New Mutants was one of two new titles debuting this week in the Dawn of X. It was actually the one that I was looking forward to the most. Like a lot of people, I have a fondness for the original New Mutants. While X-Force pleasantly surprised me, New Mutants gave me what I wanted. Did it give me more?
I didn't know if I wanted to review Excalibur #1 or not. It's not that I thought it was bad. It really doesn't seem much like an X-book. Of course, then I realized that at its best, the original Excalibur didn't seem like one, either. I gave it a second read through.
It's been a while since we explored the Multiverse. It's been so long, I had to look up and see if there was a format to this column that's not really a column. Of course, there's not a format, so let's just get started.
Before I review Marauders #1, I don't know if we're going to be reviewing every first issue of this latest X-Men relaunch, but it seems like we probably should. Nevertheless, I personally have been looking forward to this issue. I like Kitty Pryde, as I'm certain other people here at Needless Essentials Online. Also, I'm intrigued at what exactly Emma Frost's plan is with this new mutant nation.
It’s the Dawn of X. Now we can see how this new direction for Marvel’s mutants evolves. I really liked the twelve issues that led into this line-wide relaunch of the mutant titles. Is this momentum going to hold, especially with the flagship title written by Jonathan Hickman? Oh, yeah, there may be some spoilers.
Disney announced on Tuesday that Kevin Feige, head of Marvel Studios will now also oversee the comics division as chief creative officer. (Source: The Hollywood Reporter) This brings everything, film, television, and comics under one creative officer instead of separate people, with differing agendas. Feige will continue to report to Disney co-chairmen Alan Horn and Alan Bergman.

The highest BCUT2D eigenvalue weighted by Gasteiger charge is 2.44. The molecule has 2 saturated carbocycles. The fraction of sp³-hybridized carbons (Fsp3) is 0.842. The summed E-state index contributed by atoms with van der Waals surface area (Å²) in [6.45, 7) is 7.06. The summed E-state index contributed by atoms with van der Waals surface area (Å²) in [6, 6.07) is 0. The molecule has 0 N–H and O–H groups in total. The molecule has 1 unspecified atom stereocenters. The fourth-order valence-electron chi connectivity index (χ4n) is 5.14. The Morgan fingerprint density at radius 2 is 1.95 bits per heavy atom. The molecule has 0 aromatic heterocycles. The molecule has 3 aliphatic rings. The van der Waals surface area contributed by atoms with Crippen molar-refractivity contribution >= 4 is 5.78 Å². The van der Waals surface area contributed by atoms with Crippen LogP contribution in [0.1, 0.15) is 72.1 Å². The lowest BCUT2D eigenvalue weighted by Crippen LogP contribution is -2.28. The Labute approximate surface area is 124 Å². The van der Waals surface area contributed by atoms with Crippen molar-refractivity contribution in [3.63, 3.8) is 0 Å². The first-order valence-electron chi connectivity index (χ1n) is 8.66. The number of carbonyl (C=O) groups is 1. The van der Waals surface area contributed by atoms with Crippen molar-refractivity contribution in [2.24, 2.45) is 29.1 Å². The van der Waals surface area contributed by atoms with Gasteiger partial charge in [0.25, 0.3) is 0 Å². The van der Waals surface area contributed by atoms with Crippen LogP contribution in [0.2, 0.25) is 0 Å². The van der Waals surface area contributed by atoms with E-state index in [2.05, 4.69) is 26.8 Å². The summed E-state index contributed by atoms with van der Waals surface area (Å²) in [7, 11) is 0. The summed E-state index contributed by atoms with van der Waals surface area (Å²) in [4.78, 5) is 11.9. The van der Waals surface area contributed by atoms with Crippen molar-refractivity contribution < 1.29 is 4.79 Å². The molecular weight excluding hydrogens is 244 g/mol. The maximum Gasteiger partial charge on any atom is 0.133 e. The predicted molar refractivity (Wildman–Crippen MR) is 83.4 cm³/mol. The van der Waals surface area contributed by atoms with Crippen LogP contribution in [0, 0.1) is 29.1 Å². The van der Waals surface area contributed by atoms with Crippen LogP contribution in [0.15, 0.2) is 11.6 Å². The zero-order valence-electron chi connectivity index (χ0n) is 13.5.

Fans my age tend to have a fondness for the hunt and discovery of of back issues in a time before every moderately-sized city had a comic shop. In the part of North Carolina that I grew up in, the big mother-load of back issues were usually flea markets. I would find some gems at the flea market, whether it was the one off the Interstate that coated the family car in dust, or the one just outside of town that had only a few booths. In that last one, the comic seller had a really good selection of back issue Marvel comics. I seem to recall one in particular he had was Avengers #157, which sported a Jack Kirby cover. Of course, at the time. I had no clue who Jack Kirby was. Nevertheless, the cover had all of the Avengers taken out by one foe, and all I could see of him was his boots.
NOW we now have the blueprint for Jonathan Hickman’s new direction for the X-Men. Nothing terribly new is revealed about the present plans for the X-Men, but we do have a clear explanation for the why of it all. Oh, I will be spoiling the story for people. Powers of X #6 Writer: Jonathan Hickman
There's absolutely no way to review this comic without spoiling it. Before I read it, I had it spoiled for me. I really recommend that you read this issue before proceeding with what I think about it. It's actually pretty fortunate that my day job and other pressing matters prevented me from finishing this until a week after it hit shops.
I had such a good time with my review of Phantom Lady #13 that I decided to review another really old comic. Marvel Unlimited has about 340 comics before 1962 on their service, and one of them happens to be the first appearance of everyone's favorite tree. I'm talking about Groot. This Groot comes from the era of monster comics, where not everything was a Fin Fang Foom or a Groot. Just skimming the list, I've got Monstrollo, Sserpo, Klagg, Moomba, and Kraa. Groot looks to be one of those standard one-issue space monsters wreaking havoc for no apparent reason other than he could. I wanted to see if there was anything in there that resembled the character that we've come to adore.
It's been talked about and now it's here. Jonathan Hickman's X-Men has started. House of X #1 hit shops and we start to get a lot of answers to questions we've had. We just don't get all of them. The first issue leaves as many questions as it answers.